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Table of Contents
Vol. 5, No. 2, 2011
Issue release date: May – August
Section title: Published: August 2011

Open Access Gateway

Case Rep Gastroenterol 2011;5:445–451

Jejunal Diverticular Perforation due to Enterolith

Nonose R.a · Valenciano J.S.a · Souza Lima J.S.a · Nascimento E.F.a · Silva C.M.C.b · Martinez C.A.R.a
aDepartment of General Surgery, São Francisco University Hospital, and bSão Francisco University, Bragança Paulista, Brazil
email Corresponding Author

Carlos Augusto Real Martinez

Rua Rui Barbosa, 255/32, Vila Boa Vista

CEP 09190-370, Santo André, SP (Brasil)

Tel. +55 11 4438 9203, E-Mail caomartinez@uol.com.br

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Jejunal diverticulosis is a rare entity with variable clinical and anatomical presentations. Although there is no consensus on the management of asymptomatic jejunal diverticular disease, some complications are potentially life-threatening and require early surgical treatment. Small bowel perforation secondary to jejunal diverticulitis by enteroliths is rare. The aim of this study was to report a case of small intestinal perforation caused by a large jejunal enterolith. An 86-year-old woman was admitted with signs of diffuse peritonitis. After initial fluid recovery the patient underwent emergency laparotomy. The surgery showed that she had small bowel diverticular disease, mainly localized in the proximal jejunum. The peritonitis was due to intestinal perforation caused by an enterolith 12 cm in length, localized inside one of these diverticula. The intestinal segment containing the perforated diverticulum with the enterolith was removed and an end-to-end anastomosis was done to reconstruct the intestinal transit. The patient recovered well and was discharged from hospital on the 5th postoperative day. There were no signs of abdominal pain 1 year after the surgical procedure. Although jejunal diverticular disease with its complications, such as formation of enteroliths, is difficult to suspect in patients with peritonitis, it should be considered as a possible source of abdominal infection in the elderly patient when more common diagnoses have been excluded.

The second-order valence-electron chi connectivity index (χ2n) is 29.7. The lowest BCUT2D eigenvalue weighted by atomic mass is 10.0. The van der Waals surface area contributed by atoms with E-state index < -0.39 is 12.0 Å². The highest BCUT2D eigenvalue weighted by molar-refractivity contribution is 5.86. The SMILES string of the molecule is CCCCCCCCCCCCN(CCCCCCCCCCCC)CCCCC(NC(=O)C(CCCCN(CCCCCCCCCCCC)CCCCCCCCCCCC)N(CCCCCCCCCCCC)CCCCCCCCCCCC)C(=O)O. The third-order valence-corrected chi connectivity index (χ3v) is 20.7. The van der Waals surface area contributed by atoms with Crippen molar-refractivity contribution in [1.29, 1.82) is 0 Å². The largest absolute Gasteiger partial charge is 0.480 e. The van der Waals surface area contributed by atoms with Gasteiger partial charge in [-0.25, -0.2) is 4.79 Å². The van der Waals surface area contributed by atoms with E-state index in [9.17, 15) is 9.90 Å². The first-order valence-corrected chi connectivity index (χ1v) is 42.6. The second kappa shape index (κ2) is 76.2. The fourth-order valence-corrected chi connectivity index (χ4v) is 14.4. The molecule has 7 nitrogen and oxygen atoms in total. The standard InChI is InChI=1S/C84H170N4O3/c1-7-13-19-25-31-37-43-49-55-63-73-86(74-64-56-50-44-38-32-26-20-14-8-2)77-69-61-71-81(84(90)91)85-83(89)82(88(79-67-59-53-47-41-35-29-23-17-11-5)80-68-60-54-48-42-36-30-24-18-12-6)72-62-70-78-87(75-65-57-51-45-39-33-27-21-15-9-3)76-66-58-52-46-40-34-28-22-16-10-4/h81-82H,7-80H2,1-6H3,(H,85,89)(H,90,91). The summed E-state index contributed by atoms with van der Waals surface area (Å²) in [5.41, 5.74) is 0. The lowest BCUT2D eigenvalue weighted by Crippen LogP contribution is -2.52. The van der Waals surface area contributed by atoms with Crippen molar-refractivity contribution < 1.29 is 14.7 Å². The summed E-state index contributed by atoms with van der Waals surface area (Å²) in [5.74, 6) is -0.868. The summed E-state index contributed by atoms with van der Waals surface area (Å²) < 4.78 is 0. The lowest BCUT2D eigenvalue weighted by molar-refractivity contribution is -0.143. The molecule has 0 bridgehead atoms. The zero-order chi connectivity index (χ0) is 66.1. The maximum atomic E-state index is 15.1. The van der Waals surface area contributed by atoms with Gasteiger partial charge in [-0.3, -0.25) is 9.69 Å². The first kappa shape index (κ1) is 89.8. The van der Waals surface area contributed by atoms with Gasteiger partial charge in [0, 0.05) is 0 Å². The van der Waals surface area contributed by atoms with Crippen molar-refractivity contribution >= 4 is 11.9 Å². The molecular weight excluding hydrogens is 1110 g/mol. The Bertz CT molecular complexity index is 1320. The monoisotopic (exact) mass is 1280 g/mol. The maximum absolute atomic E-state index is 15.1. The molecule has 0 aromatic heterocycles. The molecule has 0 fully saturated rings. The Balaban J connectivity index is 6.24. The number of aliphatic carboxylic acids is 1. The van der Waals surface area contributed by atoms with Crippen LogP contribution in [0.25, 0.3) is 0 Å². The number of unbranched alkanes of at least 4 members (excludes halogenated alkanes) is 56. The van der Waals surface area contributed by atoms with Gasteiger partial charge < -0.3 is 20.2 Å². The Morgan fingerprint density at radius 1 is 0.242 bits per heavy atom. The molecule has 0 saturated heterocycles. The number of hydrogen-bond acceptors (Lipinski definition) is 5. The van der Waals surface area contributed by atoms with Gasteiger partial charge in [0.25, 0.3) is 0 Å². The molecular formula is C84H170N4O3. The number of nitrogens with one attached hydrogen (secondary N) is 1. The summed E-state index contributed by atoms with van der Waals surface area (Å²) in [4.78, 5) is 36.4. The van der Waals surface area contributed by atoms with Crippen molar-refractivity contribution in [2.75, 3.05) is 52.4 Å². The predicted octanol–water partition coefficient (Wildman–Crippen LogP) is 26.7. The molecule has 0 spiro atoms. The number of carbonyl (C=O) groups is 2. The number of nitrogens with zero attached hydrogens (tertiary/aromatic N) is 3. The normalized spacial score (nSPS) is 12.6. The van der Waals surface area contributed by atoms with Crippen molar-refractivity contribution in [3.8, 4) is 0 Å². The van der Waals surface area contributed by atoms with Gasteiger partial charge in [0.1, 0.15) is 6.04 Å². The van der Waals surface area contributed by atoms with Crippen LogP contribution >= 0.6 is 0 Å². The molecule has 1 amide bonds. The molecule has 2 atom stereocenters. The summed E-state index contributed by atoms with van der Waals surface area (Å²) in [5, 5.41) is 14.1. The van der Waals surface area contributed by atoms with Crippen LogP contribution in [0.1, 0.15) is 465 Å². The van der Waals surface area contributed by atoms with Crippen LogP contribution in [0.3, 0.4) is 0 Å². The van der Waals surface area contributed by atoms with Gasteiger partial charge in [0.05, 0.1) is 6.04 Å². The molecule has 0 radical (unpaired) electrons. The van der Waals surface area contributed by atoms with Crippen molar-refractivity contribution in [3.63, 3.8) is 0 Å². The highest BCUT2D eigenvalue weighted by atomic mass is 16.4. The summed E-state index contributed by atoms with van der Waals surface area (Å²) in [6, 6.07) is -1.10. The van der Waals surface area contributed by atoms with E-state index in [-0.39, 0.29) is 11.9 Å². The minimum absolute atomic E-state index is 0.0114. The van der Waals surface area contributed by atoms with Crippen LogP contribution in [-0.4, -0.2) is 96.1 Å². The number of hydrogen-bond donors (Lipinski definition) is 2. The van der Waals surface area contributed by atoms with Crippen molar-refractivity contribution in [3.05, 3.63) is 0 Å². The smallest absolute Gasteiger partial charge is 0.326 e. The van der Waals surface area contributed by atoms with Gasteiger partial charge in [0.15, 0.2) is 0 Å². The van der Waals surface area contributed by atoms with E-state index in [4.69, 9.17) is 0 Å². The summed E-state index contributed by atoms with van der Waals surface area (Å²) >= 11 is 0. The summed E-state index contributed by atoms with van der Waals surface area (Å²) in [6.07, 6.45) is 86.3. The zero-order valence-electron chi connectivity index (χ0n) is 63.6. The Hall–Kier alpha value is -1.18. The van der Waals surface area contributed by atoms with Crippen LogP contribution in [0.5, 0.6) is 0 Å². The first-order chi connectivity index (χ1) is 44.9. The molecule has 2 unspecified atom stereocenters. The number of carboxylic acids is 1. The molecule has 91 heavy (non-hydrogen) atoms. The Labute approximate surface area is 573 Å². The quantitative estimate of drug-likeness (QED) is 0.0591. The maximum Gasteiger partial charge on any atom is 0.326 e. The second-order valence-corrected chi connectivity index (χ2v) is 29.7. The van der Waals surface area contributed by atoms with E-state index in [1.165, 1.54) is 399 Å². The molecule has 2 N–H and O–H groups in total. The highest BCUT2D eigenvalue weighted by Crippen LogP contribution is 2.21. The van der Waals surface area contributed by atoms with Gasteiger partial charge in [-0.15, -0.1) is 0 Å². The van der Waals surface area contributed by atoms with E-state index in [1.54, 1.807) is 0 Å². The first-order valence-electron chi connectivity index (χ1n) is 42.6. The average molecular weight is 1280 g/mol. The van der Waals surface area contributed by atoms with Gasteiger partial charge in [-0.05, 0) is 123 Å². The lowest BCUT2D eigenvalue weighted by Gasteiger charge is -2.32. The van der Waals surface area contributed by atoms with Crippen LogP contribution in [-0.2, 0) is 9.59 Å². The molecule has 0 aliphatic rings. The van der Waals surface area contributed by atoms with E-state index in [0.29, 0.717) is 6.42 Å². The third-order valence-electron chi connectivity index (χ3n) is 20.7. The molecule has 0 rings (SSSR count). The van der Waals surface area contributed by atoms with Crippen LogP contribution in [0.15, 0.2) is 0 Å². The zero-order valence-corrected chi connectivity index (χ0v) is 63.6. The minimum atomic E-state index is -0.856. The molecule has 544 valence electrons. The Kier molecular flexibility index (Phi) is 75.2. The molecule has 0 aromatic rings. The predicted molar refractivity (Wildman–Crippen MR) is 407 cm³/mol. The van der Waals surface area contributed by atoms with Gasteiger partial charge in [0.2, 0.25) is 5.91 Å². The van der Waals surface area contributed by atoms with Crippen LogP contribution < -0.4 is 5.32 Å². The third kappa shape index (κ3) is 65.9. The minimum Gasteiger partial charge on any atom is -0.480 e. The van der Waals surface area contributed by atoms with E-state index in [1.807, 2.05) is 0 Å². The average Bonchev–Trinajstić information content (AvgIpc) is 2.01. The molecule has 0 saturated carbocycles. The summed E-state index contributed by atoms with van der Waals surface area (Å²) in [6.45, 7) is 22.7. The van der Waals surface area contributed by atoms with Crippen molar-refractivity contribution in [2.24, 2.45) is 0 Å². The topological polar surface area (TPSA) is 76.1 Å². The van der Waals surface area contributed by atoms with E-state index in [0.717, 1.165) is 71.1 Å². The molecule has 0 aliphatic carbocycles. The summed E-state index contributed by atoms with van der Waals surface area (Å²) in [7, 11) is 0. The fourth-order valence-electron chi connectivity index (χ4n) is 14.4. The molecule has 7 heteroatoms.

© 2011 S. Karger AG, Basel

Article / Publication Details

First-Page Preview
Abstract of Published: August 2011

Published online: August 18, 2011
Issue release date: May – August

Number of Print Pages: 7
Number of Figures: 2
Number of Tables: 0

ISSN: (Print)
eISSN: 1662-0631 (Online)

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Open Access License / Drug Dosage / Disclaimer

Open Access License: This is an Open Access article licensed under the terms of the Creative Commons Attribution-NonCommercial 3.0 Unported license (CC BY-NC) (www.karger.com/OA-license), applicable to the online version of the article only. Distribution permitted for non-commercial purposes only.
Drug Dosage: The authors and the publisher have exerted every effort to ensure that drug selection and dosage set forth in this text are in accord with current recommendations and practice at the time of publication. However, in view of ongoing research, changes in government regulations, and the constant flow of information relating to drug therapy and drug reactions, the reader is urged to check the package insert for each drug for any changes in indications and dosage and for added warnings and precautions. This is particularly important when the recommended agent is a new and/or infrequently employed drug.
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